portion of the artwork for Cami Park's story

The Fable of the Fox and the Grapes
Cami Park

There is a side of this that nobody knows, or talks about, and that is that the grapes were in love with the fox. Though they yearned to be pierced by the fox’s strong white teeth, they recognized the fox’s desire as lowly obsession, and so refused to give themselves to him fully, but instead remained trembling to bursting just out of reach.

At times, exhausted and near to giving in, the grapes would protest, Though my juices are dark and taut against my skin, they are sour, and could never satisfy you. The fox would stalk away, cursing, only to return hours later with a purpled tongue, apologetic and pleading. This went on for a season, the fox and the grapes trapped together in a tension of longing, until the grapes became truly sour, and withered, still out of reach. The fox, finally unable to be nourished by any other fruit, wasted away beneath the barren branch, tasting only sour.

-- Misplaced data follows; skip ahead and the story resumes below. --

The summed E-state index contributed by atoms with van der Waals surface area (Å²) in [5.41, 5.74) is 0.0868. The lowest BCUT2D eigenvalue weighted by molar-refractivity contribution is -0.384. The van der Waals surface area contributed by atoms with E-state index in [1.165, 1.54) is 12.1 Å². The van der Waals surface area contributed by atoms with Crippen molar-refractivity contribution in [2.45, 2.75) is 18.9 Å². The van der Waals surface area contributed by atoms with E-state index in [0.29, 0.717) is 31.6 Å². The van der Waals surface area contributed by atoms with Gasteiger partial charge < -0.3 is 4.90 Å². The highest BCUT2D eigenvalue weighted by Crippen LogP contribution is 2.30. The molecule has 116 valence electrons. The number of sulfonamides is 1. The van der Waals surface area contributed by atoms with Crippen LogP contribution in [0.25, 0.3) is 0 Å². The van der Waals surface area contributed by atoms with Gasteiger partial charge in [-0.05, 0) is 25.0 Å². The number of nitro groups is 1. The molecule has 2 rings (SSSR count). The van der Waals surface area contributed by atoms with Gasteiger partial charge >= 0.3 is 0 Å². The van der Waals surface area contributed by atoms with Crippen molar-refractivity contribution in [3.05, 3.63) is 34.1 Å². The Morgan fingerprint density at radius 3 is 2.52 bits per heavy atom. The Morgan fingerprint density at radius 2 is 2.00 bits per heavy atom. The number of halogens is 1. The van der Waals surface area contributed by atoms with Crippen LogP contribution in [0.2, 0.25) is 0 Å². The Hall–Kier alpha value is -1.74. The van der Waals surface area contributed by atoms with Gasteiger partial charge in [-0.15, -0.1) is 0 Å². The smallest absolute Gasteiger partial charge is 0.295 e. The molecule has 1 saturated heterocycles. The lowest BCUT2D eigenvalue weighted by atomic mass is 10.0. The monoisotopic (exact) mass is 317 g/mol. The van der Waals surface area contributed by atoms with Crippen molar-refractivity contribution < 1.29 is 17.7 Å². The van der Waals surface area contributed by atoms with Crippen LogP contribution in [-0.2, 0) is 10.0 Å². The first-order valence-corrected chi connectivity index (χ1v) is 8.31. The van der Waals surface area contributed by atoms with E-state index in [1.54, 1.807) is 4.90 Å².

From this we learn that while it is easy to despise what you cannot have, it is dangerous to become fascinated by it.


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FRiGG: A Magazine of Fiction and Poetry | Issue 12 | Summer 2006